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Stephanie A. Bohon, University of Tennessee
(left to right) University of Tennessee Arts and
Sciences Dean Bruce Bursten, sociologist
Stephanie Bohon, best-selling author Jeremy Rifkin,
sociologist Scott Frey, and Vice President for
Research Brad Fenwick at the launch
of the Center for the Study of Social Justice
on November 10, 2009.
With the goal of shedding light on society’s most pressing social issues, the Center for the Study of Social Justice (CSSJ) at the University of Tennessee-Knoxville officially launched on November 10, 2009. The CSSJ is the first research center at the University of Tennessee to bring together the work of scholars in the social and physical sciences, law, humanities, and arts. The interdisciplinary center is also the only university-based research center in the Southeast dedicated to understanding social justice from a broad theoretical and methodological perspective. It is expected to produce path-breaking insights and to foster new forms of collaboration relating to the advancement of social justice research and theory and, of course, to make a difference in human lives.
The idea for establishing a center was first conceived by the sociology faculty at the University of Tennessee. University of Tennessee (UT) sociology heavily emphasizes social justice in its graduate and undergraduate curriculum. Graduate students are required to enroll in seminars that critically examine theories of social justice, and most of the sociology faculty and graduate students at UT are working in areas of inquiry intended to inform scholars and policy makers about what is fair, equitable, and beneficial for people. This focus was the basis for a full-force effort to create a physical and intellectual space on the Knoxville campus where faculty and graduate students from every discipline can come together to engage in creative problem solving.
The CSSJ fosters research and teaching related to social justice that reaches beyond the boundaries of the UT Sociology Department. Currently, 63 faculty fellows representing 21 different departments and seven colleges are affiliated with the CSSJ. Through the center, researchers are now able to share their expertise, collaborate on projects, disseminate their work to a broader audience, and attract research funding.
"In the tough economic times we’re currently experiencing, all social problems that exist will likely only worsen," said Stephanie Bohon, a sociologist who co-directs the CSSJ along with environmental sociologist Scott Frey. Bohon also notes that, because of the continuing upsurge in poverty, unemployment, crime, and health problems, it is more critical now than ever that universities play a large role in collecting and analyzing data on the human condition and to provide science-based methods of evaluating resources and the effectiveness of specific approaches on proposed solutions.
"Through the CSSJ, the university can contribute to the body of knowledge that measures the impacts of the environment, the economy, and the political system on people’s lives," CSSJ Co-Director Scott Frey noted. "However, it is not sufficient to do this from a single disciplinary approach. Social justice issues require increasingly sophisticated interdisciplinary understandings of their complexity in order to effectively weigh in on solutions to the persistent social problems that have detrimental effects on individuals and groups."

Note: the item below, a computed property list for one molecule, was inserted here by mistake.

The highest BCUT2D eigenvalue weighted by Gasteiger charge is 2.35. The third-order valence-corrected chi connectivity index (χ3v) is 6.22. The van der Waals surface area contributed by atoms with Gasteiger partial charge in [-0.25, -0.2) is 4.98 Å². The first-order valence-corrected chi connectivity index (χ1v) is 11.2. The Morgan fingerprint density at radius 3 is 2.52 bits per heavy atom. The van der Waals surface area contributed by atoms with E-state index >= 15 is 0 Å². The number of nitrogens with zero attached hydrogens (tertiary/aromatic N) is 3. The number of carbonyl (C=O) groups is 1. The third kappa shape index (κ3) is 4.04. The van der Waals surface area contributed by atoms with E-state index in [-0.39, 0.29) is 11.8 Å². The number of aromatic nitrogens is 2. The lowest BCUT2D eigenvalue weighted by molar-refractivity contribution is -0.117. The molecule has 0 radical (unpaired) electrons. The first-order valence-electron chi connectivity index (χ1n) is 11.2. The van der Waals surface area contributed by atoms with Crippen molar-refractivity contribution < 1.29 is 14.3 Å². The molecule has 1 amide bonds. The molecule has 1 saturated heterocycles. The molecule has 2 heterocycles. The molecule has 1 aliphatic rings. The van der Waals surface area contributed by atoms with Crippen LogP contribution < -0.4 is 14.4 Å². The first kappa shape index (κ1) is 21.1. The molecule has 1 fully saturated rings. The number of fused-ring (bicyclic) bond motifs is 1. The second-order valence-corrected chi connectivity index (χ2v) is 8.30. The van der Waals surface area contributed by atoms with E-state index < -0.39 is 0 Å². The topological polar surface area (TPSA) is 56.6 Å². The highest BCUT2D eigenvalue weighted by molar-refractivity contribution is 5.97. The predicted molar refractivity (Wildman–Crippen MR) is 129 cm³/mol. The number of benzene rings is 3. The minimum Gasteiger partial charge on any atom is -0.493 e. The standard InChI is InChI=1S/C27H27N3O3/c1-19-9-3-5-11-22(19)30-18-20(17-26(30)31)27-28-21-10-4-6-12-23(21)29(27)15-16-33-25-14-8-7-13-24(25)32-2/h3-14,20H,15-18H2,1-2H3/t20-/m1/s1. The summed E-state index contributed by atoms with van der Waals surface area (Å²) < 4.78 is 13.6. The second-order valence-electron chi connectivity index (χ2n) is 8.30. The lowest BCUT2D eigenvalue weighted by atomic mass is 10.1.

Although the Center is open to scholars at the university working in all areas of inquiry related to social justice, the CSSJ has identified several key issues of immediate importance: Environmental justice and disaster response; racial and ethnic justice; immigrant and refugee rights; basic income; and gender justice. By creating teams of scholars with diverse training around these topical areas, the Center has been able to respond quickly to problems as they emerge. For example, several CSSJ faculty and graduate students are already examining the response to a recent Tennessee Valley Authority fly ash spill in which 1.1 million gallons of sludge were dumped on Kingston, TN. Another team of CSSJ faculty and graduate students from sociology, entomology, architecture, social work, education, public health, and anthropology are examining racial differences in housing choice and housing practices in order to develop racially sensitive training programs to reduce home-borne risks for childhood asthma.
Although the Center’s research and public policy work engages primarily faculty and graduate students, undergraduate students and members of the larger campus community also benefit from the center’s presence. In addition to research, the CSSJ has engaged the University of Tennessee and the Knoxville community in many lively and thought-provoking conversations through lectures, workshops, panel discussions, and film series on health disparities, poverty, mountain-top removal in mining, the legal system, and environmental sustainability. At its official launch, best-selling author and noted environmental policy expert, Jeremy Rifkin, provided the keynote address in which he laid out his plan for rebuilding the U.S. economy in a more environmentally sustainable way. Sociologists Domenico Parisi, Mississippi State University, and Mark Hayward, University of Texas-Austin, also shared their expertise on poverty and health disparities with the Knoxville community through CSSJ initiatives.
University of Tennessee Arts and Sciences Dean Bruce Bursten said he is very pleased that CSSJ has been established: "The center promises to be an intellectual and translational force in taking basic research in social justice and using it to make a difference in society. The multidisciplinary nature of the Center will mirror the college’s goal of fostering critical thinking across disciplines to advance human knowledge and to make a difference in the human condition."